An image of a cooked turkey being taken out of the oven.

NFPA Offers Thanksgiving Day Cooking Safety Tips

In 2006, Thanksgiving Day topped the charts once again as the peak day for home cooking fires. According to National Fire Protection Association, there were 1,400 home structure fires involving cooking equipment that year, which is more than three times the daily average.

In addition, cooking is the leading cause of home fires and home fire injuries. Each year, hundreds of people in the United States are killed in fires that involve cooking equipment and thousands more are injured. Annually, these fires result in more than half a billion dollars in direct property damage to homes and their contents.

"Cooking fires can easily be prevented by following a few simple precautions, such as staying in the kitchen when preparing a meal because fires often start when items cooking are left unattended," said Lorraine Carli, NFPA's vice president of communications. "As much as unexpected guests are sometimes a part of the holidays, you don't want the fire department arriving because your feast is going up in flames."

NFPA offers these tips for safer cooking:

  • Stay in the kitchen when you are frying, grilling, or broiling food.
  • If you must leave the kitchen for even a short period of time, turn off the stove.
  • If you are simmering, baking, boiling, or roasting food, check it regularly; remain in the home while food is cooking; and use a timer to remind you that the stove or oven is on.
  • Keep in mind that you should avoid wearing loose clothing or dangling sleeves while cooking. Loose clothing can catch fire if it comes in contact with a gas flame or electric burner.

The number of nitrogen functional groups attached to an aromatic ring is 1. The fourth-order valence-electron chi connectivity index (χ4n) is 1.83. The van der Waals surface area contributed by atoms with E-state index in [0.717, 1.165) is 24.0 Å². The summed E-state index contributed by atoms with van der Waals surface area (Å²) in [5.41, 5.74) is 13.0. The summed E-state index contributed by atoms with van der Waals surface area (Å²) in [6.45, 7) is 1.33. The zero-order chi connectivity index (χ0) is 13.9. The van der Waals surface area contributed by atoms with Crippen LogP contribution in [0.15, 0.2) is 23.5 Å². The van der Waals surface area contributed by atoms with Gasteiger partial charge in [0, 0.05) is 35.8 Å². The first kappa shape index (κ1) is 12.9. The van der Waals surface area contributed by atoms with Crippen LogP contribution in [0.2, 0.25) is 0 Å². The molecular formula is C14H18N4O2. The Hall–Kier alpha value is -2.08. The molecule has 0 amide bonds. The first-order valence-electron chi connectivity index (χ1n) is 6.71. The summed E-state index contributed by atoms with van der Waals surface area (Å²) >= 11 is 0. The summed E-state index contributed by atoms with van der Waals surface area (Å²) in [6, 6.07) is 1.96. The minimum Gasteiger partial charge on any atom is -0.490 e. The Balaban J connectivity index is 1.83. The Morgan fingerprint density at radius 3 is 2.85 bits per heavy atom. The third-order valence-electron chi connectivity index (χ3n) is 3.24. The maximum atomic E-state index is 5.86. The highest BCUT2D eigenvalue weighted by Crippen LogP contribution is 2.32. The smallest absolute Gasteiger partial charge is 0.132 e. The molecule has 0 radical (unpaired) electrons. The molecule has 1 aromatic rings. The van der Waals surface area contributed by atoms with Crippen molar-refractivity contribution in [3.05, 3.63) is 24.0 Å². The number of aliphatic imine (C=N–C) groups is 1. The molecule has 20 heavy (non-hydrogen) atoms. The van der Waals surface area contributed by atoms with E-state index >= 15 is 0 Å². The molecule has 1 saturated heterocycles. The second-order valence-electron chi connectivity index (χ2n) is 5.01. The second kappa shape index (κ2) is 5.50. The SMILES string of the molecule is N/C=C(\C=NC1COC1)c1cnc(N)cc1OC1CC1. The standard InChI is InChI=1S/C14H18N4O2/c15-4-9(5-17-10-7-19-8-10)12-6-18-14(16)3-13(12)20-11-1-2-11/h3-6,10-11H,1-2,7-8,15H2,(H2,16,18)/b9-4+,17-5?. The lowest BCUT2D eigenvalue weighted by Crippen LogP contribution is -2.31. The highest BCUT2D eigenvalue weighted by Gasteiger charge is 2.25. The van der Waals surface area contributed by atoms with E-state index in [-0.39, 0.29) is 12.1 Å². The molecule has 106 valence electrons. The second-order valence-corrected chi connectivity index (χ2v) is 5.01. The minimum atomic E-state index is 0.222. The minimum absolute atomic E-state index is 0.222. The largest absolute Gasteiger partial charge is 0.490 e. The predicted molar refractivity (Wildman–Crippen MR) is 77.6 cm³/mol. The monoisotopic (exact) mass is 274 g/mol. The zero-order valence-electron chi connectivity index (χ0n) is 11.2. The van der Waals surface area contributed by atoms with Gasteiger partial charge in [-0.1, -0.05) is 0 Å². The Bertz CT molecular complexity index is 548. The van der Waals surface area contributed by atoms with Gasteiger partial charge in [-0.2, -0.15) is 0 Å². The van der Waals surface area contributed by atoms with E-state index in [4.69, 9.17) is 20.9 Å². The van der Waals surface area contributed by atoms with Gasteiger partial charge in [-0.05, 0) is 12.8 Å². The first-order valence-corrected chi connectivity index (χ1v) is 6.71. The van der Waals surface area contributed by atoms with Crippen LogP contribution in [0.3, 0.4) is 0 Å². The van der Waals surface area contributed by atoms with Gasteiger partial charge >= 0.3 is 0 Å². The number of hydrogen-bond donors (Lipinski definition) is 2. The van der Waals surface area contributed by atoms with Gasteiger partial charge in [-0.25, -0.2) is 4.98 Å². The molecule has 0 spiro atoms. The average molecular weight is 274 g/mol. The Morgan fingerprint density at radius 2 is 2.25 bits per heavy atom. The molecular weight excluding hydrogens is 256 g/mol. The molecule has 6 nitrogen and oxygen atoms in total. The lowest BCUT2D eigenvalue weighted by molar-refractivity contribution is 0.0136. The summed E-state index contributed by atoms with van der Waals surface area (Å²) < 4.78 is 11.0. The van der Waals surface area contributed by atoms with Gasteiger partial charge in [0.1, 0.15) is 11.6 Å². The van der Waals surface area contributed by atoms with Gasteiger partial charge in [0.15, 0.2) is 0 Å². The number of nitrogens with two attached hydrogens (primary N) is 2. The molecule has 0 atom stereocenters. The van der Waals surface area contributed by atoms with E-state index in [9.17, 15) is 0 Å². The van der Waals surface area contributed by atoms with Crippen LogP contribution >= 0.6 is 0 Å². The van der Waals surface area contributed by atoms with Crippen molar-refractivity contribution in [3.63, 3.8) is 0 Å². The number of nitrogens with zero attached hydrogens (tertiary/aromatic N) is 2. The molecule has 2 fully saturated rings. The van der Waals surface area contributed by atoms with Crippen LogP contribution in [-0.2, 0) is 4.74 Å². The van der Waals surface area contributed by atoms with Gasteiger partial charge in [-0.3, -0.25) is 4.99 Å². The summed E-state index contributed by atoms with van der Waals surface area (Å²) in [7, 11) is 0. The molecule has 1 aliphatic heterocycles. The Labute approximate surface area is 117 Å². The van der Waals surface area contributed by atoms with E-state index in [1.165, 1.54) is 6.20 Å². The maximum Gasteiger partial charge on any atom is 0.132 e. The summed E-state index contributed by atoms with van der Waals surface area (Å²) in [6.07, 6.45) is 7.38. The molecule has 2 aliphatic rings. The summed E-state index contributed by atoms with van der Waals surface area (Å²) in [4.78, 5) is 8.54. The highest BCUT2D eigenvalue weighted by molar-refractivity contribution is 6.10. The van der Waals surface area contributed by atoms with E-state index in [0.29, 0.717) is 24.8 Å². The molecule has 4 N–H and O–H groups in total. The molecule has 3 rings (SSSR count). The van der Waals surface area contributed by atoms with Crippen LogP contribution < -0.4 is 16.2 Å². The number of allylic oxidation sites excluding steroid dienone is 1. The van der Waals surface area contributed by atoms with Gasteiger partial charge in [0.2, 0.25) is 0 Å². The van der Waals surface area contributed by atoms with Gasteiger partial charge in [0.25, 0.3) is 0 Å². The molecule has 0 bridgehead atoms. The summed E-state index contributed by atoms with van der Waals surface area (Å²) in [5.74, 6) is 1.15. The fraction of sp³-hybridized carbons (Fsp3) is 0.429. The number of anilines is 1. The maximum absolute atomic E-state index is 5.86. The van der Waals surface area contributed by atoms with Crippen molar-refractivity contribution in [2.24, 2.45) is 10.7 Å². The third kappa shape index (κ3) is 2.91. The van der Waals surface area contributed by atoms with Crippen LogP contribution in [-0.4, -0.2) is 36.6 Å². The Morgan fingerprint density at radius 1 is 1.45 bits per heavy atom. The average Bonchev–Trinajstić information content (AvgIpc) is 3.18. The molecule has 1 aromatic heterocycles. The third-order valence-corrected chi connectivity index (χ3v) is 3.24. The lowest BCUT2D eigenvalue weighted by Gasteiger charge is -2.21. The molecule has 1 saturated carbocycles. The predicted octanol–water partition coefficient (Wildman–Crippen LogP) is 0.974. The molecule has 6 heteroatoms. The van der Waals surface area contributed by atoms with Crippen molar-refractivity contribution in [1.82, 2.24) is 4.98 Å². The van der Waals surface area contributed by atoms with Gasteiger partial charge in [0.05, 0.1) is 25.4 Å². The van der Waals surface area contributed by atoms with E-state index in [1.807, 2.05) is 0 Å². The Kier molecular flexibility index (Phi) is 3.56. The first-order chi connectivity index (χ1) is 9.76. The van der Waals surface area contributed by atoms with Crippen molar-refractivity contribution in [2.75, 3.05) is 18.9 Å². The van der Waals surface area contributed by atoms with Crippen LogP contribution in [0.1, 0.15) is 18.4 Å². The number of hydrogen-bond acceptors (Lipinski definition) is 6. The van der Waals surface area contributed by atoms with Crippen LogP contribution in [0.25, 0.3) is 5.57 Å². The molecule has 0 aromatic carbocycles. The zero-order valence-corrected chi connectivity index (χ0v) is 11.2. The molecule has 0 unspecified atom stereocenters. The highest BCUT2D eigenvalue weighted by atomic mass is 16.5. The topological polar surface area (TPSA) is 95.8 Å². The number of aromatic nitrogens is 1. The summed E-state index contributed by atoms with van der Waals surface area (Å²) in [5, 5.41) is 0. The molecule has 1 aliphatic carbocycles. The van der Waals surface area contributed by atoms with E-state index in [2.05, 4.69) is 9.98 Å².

• Keep kids away from cooking areas by enforcing a "kid-free zone" of 3 feet (1 meter) around the stove.
  • If you have young children, use the stove's back burners whenever possible, and turn pot handles inward to reduce the risk that pots with hot contents will be knocked over.
  • Never hold a small child while cooking.
  • Keep anything that can catch fire--pot holders, oven mitts, wooden utensils, paper or plastic bags, food packaging, towels, or curtains--away from your stove top.
  • Clean up food and grease from burners and the stove top.

Download Center

  • Safety Metrics Guide

    Is your company leveraging its safety data and analytics to maintain a safe workplace? With so much data available, where do you start? This downloadable guide will give you insight on helpful key performance indicators (KPIs) you should track for your safety program.

  • Job Hazard Analysis Guide

    This guide includes details on how to conduct a thorough Job Hazard Analysis, and it's based directly on an OSHA publication for conducting JHAs. Learn how to identify potential hazards associated with each task of a job and set controls to mitigate hazard risks.

  • A Guide to Practicing “New Safety”

    Learn from safety professionals from around the world as they share their perspectives on various “new views” of safety, including Safety Differently, Safety-II, No Safety, Human and Organizational Performance (HOP), Resilience Engineering, and more in this helpful guide.

  • Lone Worker Safety Guide

    As organizations digitalize and remote operations become more commonplace, the number of lone workers is on the rise. These employees are at increased risk for unaddressed workplace accidents or emergencies. This guide was created to help employers better understand common lone worker risks and solutions for lone worker risk mitigation and incident prevention.

  • EHS Software Buyer's Guide

    Learn the keys to staying organized, staying sharp, and staying one step ahead on all things safety. This buyer’s guide is designed for you to use in your search for the safety management solution that best suits your company’s needs.

  • Vector Solutions

Featured Whitepaper

OH&S Digital Edition

  • OHS Magazine Digital Edition - May 2022

    May 2022

    Featuring:

    • WEARABLE TECHNOLOGY
      How Wearable Technology is Transforming Safety and the Industrial Workplace
    • TRAINING: CONFINED SPACES
      Five Tips to Improve Safety in Confined Spaces
    • INDUSTRIAL HYGIENE
      Monitor for Asbestos to Help Save Lives
    • PPE: FALL PROTECTION
      Fall Protection Can Be Surprising
    View This Issue